2. A Gaussian XOR problem¶
Our second example is the XOR problem. We place four points over the cartesian axes so to create a centered square; the two points on x-axis are labeled as 1, while those on y-axis as 0.
2.1. Dataset generation¶
We use numpy to generate a dataset of 200 points by sampling 50 points from 4 gaussian distibutions centered at the said points. The label of each sample is given by the center of its distribution.
import numpy as np n_pc = 50 # Number of points per cluster # Create a matrix of vertices of the centered square X = np.asarray(n_pc * [[1.5, 0.]] + n_pc * [[-1.5, 0.]] + n_pc * [[0., -1.5]] + n_pc * [[0., 1.5]] ) # Add gaussian noise X += .5 * np.random.randn(*X.shape) # Create target vecor y = np.concatenate((np.zeros(2*n_pc), np.ones(2*n_pc)))
This generates the following dataset, where the circles represent the samples and the squares the distribution centers.
2.2. Circuit definition¶
Now, we define the circuit structure using the
def make_circuit(bdr, x, params): """Generate the circuit corresponding to input `x` and `params`. Parameters ---------- bdr : circuitBuilder A circuit builder. x : vector-like Input sample params : vector-like Parameter vector. Returns ------- circuitBuilder Instructed builder """ bdr.allin(x[[0,1]]) bdr.cz(0, 1).allin(params[[0,1]]) bdr.cz(0, 1).allin(params[[2,3]]) return bdr
2.3. Model training¶
Finally, we can create and train the classifier.
We instantiate the
circuitML subclass that we prefer, in this case the one using the fast manyq simualtor, specifying the number of qubits and of parameters.
from polyadicqml.manyq import mqCircuitML nbqbits = 2 nbparams = 6 qc = mqCircuitML(make_circuit=make_circuit, nbqbits=nbqbits, nbparams=nbparams)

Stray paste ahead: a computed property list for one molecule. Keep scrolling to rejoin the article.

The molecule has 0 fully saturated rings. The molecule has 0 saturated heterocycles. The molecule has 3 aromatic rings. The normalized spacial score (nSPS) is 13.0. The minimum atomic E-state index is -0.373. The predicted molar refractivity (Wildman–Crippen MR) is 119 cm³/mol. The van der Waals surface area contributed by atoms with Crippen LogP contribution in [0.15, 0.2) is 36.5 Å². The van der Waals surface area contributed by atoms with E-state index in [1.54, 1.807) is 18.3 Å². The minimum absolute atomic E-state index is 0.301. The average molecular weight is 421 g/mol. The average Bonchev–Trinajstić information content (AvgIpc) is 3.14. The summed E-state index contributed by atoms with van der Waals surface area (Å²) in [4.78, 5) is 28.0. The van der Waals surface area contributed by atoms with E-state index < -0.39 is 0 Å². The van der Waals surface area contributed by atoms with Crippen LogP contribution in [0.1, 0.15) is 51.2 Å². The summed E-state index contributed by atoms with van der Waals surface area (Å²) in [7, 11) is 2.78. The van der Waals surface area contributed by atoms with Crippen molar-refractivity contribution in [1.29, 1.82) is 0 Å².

Then, we create and train the quantum classifer, specifying on which bitstrings we want to read the predicted classes.
from polyadicqml import Classifier bitstr = ['00', '01'] model = Classifier(qc, bitstr) model.fit(X, y)
2.4. Predict on new data¶
We can use a model to predict on some new datapoints
X_test that it
never saw before.
To obtain the bitstring probabilities, we can just call the model:
pred_prob = model.predict_proba(X_test)
Then, we can retrieve the label of each point as the argmax of the corresponding probabilities. Otherwise, we can combine the two operations by using the shorthand:
y_pred = model(X_test)
For instance, going back to our XOR problem, we can predict the label of each point on a grid that covers , to assess the model accuracy. Using some list comprehension, it would look like this:
t = np.linspace(-np.pi,np.pi, num = 50) X_test = np.array([[t1, t2] for t1 in t for t2 in t]) y_pred = model(X_test)
We can now plot the predictions and see that the model is very close to the bayesian prediction (whose decision boundaries are shown as grey lines), which is the best possible.